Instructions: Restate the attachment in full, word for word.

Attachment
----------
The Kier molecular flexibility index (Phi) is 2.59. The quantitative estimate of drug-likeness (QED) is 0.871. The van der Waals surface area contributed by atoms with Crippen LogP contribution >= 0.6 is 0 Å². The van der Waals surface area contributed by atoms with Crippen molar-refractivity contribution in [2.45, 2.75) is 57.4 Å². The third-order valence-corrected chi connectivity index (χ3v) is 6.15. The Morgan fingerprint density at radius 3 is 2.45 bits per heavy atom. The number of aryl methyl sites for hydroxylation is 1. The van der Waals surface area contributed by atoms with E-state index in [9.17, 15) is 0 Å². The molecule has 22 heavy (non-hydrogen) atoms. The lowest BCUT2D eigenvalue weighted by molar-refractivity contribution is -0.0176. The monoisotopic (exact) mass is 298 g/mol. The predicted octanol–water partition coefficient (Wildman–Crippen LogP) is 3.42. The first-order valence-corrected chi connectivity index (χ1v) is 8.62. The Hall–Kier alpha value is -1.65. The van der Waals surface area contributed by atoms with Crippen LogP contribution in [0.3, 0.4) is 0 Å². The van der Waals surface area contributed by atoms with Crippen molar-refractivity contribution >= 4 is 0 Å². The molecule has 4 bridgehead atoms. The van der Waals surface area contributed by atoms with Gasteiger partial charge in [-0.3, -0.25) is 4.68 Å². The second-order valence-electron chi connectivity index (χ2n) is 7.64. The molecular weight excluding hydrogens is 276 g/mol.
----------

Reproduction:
The Kier molecular flexibility index (Phi) is 2.59. The quantitative estimate of drug-likeness (QED) is 0.871. The van der Waals surface area contributed by atoms with Crippen LogP contribution >= 0.6 is 0 Å². The van der Waals surface area contributed by atoms with Crippen molar-refractivity contribution in [2.45, 2.75) is 57.4 Å². The third-order valence-corrected chi connectivity index (χ3v) is 6.15. The Morgan fingerprint density at radius 3 is 2.45 bits per heavy atom. The number of aryl methyl sites for hydroxylation is 1. The van der Waals surface area contributed by atoms with E-state index in [9.17, 15) is 0 Å². The molecule has 22 heavy (non-hydrogen) atoms. The lowest BCUT2D eigenvalue weighted by molar-refractivity contribution is -0.0176. The monoisotopic (exact) mass is 298 g/mol. The predicted octanol–water partition coefficient (Wildman–Crippen LogP) is 3.42. The first-order valence-corrected chi connectivity index (χ1v) is 8.62. The Hall–Kier alpha value is -1.65. The van der Waals surface area contributed by atoms with Crippen LogP contribution in [0.3, 0.4) is 0 Å². The van der Waals surface area contributed by atoms with Crippen molar-refractivity contribution >= 4 is 0 Å². The molecule has 4 bridgehead atoms. The van der Waals surface area contributed by atoms with Gasteiger partial charge in [-0.3, -0.25) is 4.68 Å². The second-order valence-electron chi connectivity index (χ2n) is 7.64. The molecular weight excluding hydrogens is 276 g/mol.